The bad guys use search engines to seek out weak spots. Here's how to beat them to the punch.
10 Companies Driving Mobile Security
(click image for larger view and for slideshow)
[The following is excerpted from "Using Google To Find Vulnerabilities In Your IT Environment," a new report posted this week on Dark Reading's Vulnerability Management Tech Center.]
The vast volumes of information available on the Internet are of great value to businesses--and to hackers. For years, hackers have been using Google and other search engines to identify vulnerable systems and sensitive data on publicly exposed networks. The practice, known as Google hacking, has seen a resurgence of late, providing new challenges for IT professionals striving to protect their companies from threats growing in number and sophistication.
Google hacking--a term used for penetration testing using any search engine--surged in popularity around 2004, when computer security expert Johnny Long first released his book Google Hacking for Penetration Testers and the Google Hacking Database (GHDB). The database was designed to serve as a repository for search terms, called Google-Dorks, that exposed sensitive information, vulnerabilities,
passwords, and much more.
There recently has been an upswing in Google hacking, with a few factors playing a role in the practice's growth. For one thing, the amount of data indexed and searchable by Google and other search engines has skyrocketed in the last few years. Simply put, this has given hackers much more to work with.
InformationWeek is conducting a survey to determine the types of measures and policies IT is taking to ensure the security of the full range of mobile assets on cellular, Wi-Fi, and other wireless technologies. Upon completion of our survey, you will be eligible to enter a drawing to receive an 32-GB Apple iPod Touch. Take our Mobile Security Survey now. Survey ends March 16.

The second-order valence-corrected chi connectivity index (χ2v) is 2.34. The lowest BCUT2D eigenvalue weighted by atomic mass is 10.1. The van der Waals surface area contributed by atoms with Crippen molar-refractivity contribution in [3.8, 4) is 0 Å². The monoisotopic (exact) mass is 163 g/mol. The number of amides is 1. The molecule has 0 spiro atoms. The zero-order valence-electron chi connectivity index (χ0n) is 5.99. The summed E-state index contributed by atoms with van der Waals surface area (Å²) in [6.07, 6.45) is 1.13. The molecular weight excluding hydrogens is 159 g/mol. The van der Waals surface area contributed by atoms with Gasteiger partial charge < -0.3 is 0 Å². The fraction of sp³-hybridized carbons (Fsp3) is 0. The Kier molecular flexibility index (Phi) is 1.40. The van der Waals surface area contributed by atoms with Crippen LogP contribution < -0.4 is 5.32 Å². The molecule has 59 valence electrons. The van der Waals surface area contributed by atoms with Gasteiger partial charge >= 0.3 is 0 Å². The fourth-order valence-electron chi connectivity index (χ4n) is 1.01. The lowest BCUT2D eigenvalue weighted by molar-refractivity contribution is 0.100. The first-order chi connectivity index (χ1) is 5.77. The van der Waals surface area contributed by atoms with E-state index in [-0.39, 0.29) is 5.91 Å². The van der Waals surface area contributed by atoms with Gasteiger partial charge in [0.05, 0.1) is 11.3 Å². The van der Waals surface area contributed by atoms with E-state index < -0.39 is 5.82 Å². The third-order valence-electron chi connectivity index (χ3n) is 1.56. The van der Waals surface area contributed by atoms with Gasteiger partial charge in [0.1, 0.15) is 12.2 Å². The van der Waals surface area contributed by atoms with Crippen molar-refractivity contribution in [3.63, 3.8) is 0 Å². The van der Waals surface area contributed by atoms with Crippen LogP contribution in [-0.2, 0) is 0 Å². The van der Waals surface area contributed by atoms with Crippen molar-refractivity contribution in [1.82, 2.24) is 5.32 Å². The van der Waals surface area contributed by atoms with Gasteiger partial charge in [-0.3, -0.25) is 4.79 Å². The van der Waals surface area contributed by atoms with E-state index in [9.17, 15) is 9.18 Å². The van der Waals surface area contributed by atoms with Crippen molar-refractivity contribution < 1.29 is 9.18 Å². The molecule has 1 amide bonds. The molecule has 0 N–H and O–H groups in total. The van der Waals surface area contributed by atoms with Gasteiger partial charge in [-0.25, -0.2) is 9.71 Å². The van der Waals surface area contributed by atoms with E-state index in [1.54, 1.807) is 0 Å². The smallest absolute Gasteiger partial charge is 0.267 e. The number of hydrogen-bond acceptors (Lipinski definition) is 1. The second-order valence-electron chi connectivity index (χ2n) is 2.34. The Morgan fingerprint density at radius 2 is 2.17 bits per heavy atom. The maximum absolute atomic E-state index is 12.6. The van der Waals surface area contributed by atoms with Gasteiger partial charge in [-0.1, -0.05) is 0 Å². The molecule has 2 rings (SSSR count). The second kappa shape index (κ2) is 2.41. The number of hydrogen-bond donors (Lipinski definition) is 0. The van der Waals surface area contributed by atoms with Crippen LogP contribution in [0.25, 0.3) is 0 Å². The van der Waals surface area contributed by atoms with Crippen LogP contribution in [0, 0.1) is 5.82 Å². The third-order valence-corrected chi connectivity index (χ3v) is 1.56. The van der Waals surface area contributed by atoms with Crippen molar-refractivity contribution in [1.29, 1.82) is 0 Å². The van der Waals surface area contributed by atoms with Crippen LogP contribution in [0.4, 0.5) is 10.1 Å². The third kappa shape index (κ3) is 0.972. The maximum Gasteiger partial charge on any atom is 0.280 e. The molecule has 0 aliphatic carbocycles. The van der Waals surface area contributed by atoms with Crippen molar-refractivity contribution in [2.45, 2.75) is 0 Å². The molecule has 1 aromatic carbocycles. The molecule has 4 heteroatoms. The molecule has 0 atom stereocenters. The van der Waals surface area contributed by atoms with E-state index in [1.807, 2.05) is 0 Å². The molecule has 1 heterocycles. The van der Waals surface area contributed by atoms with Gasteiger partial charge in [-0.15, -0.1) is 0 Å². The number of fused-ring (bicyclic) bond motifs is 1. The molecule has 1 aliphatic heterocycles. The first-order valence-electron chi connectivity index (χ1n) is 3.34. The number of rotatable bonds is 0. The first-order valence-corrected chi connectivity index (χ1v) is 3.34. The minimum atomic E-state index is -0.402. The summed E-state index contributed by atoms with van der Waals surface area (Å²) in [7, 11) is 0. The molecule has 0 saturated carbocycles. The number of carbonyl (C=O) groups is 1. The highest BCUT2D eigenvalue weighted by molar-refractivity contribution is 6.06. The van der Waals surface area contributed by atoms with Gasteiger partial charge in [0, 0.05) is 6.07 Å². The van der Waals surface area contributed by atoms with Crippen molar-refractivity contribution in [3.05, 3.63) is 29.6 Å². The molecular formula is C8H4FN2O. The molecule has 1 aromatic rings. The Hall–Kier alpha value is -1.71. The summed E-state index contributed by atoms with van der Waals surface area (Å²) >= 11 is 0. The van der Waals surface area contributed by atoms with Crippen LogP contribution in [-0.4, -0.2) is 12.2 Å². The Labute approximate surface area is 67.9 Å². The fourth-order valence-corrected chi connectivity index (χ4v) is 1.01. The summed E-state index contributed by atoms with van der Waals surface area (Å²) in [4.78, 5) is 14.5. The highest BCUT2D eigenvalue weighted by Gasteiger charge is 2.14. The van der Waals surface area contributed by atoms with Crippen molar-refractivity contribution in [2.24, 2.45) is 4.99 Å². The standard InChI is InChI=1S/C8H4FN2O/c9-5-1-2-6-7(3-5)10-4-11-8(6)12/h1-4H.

New Best Practices for Secure App DevelopmentThe transition from DevOps to SecDevOps is combining with the move toward cloud computing to create new challenges - and new opportunities - for the information security team. Download this report, to learn about the new best practices for secure application development.
Published: 2015-10-15 The Direct Rendering Manager (DRM) subsystem in the Linux kernel through 4.x mishandles requests for Graphics Execution Manager (GEM) objects, which allows context-dependent attackers to cause a denial of service (memory consumption) via an application that processes graphics data, as demonstrated b...
Published: 2015-10-15 Cross-site request forgery (CSRF) vulnerability in eXtplorer before 2.1.8 allows remote attackers to hijack the authentication of arbitrary users for requests that execute PHP code.
Published: 2015-10-15 Directory traversal vulnerability in QNAP QTS before 4.1.4 build 0910 and 4.2.x before 4.2.0 RC2 build 0910, when AFP is enabled, allows remote attackers to read or write to arbitrary files by leveraging access to an OS X (1) user or (2) guest account.
In past years, security researchers have discovered ways to hack cars, medical devices, automated teller machines, and many other targets. Dark Reading Executive Editor Kelly Jackson Higgins hosts researcher Samy Kamkar and Levi Gundert, vice president of threat intelligence at Recorded Future, to discuss some of 2016's most unusual and creative hacks by white hats, and what these new vulnerabilities might mean for the coming year.